In determining when estoppel or waiver may properly be applied in insurance cases, the North Carolina Supreme Court makes a distinction between situations in which the knowledge of the agent was acquired before issuance of the policy and those in which the knowledge of the agent was acquired after issuance. In Greene v. Aetna Ins. Co., 196 N.C. 335, 145 S.E. 616, 618 (1928), the rule was stated as follows:
"Conditions with respect to the property insured by a policy of fire insurance, existing at the time the policy was issued, and known by the agent of the company, who issued the policy, cannot be relied upon to defeat the liability of the company under the policy, for, notwithstanding the provisions of the policy, the knowledge of the agent is imputed to the company. * * *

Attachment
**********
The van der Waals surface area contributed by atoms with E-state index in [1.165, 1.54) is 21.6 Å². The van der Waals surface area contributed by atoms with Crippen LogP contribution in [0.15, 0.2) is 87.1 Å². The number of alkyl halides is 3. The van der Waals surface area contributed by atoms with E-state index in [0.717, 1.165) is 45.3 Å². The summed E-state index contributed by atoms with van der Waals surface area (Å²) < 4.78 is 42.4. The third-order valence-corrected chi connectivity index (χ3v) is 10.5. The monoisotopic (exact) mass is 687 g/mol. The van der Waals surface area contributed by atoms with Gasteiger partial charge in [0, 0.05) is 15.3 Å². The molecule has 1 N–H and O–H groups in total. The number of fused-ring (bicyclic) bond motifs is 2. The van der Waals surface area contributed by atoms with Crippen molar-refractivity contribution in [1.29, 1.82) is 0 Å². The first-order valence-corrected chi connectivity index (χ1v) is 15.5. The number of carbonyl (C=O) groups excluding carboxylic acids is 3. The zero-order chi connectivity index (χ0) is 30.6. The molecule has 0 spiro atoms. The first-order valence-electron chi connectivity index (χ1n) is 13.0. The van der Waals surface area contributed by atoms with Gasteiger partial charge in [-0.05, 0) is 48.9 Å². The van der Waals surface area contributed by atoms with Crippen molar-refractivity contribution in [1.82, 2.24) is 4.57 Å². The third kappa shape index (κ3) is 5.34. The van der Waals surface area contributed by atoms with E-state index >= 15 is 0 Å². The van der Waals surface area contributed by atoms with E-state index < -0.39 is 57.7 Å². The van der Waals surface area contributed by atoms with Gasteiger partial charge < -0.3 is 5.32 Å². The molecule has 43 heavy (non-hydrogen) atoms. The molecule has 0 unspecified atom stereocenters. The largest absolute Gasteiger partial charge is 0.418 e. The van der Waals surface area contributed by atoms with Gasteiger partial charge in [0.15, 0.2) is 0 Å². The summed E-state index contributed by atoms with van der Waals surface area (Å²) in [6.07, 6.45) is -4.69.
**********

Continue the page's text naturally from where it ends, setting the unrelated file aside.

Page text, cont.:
"After a policy has been issued, and has become a valid and binding contract between the parties, knowledge by the agent, who issued it, of the breach of a stipulation or condition, which by the express terms of the policy renders it void, will not be imputed to the company. In such case, forfeiture of the policy for such breach can be waived only in accordance with the provisions of the policy."
The basis for this rule seems to be that an insurer "cannot be permitted to knowingly issue a worthless policy upon a valuable consideration." Grabbs v. Farmers' Mut. Fire Ins. Ass'n, 125 N.C. 389, 34 S.E. 503, 505 (1899). In Johnson & Stroud v. Rhode Island Ins. Co., 172 N.C. 142, 90 S.E. 124, 127 (1916), the court said:
"The restrictions inserted in the contract upon the power of the agent to waive any condition * * * cannot be deemed to apply to those conditions which relate to the inception of the contract when it appears that the agent has delivered it and received the premiums with full knowledge of the actual situation." (quoting from Wood v. American Fire Insurance Co., 149 N.Y. 382, 44 N.E. 80, which had previously been quoted with approval by the North Carolina courts) [Emphasis added.]